In this KPMG survey, a significant majority of respondents (corporate filers) acknowledge that they feel compelled to provide immaterial disclosures to pre-empt potential objections from the SEC and other regulators. The researchers also analyzed annual reports on Form 10-K filed by 25 FORTUNE 100 companies. The findings provide no comfort to investors working to discern risk and relative value in the swelling tsunami of mandated corporate disclosures.
“The reviews of the Form 10-Ks revealed significant occurrences of apparently immaterial disclosure. One notable example as illustrated at the left is that many of the recent Form 10-Ks included disclosures about adoption of recently issued new accounting standards that recited a detailed description of the new standard and concluded with the assertion that the newly adopted standard did not have a material effect on the financial statements.”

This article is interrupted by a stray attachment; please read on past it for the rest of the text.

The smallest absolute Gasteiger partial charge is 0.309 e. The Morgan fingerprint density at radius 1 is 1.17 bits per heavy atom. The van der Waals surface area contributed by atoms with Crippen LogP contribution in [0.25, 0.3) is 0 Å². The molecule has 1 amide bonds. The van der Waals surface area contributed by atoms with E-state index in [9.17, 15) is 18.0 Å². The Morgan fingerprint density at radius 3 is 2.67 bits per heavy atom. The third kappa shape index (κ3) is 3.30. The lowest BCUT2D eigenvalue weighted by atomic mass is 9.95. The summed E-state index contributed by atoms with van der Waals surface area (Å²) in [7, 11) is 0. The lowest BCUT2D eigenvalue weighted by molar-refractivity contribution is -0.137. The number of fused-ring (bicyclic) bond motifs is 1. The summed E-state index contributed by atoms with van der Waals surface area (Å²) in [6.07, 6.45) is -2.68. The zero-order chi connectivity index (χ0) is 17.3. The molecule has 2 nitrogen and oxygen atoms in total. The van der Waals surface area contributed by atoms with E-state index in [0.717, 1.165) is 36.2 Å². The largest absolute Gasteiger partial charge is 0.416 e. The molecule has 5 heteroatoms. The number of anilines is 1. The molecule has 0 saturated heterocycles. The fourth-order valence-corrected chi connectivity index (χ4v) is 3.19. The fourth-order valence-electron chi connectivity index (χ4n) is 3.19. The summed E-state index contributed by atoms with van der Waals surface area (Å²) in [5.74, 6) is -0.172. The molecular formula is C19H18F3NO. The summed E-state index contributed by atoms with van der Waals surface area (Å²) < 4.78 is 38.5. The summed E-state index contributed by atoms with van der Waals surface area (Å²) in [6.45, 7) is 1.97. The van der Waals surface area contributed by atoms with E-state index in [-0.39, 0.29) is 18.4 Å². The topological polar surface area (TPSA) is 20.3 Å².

The disclosure deluge in capital markets is drowning investors in a tsunami that should reinvigorate our ailing markets, but instead entangles their complex bureaucracy in cycles of self-obfuscation. These cycles increasingly obscure investment risks and relative valuation, and they pose a threat to every investor’s portfolio. In confronting the “Big Data” challenge in capital markets, one conclusion seems clear: traditional, seat-of-the-pants investment analysis — unaided by technology or visual imagery — can no longer reliably map the distribution of risks and relative strengths across industries and peer groups. Join the Visual Finance Revolution.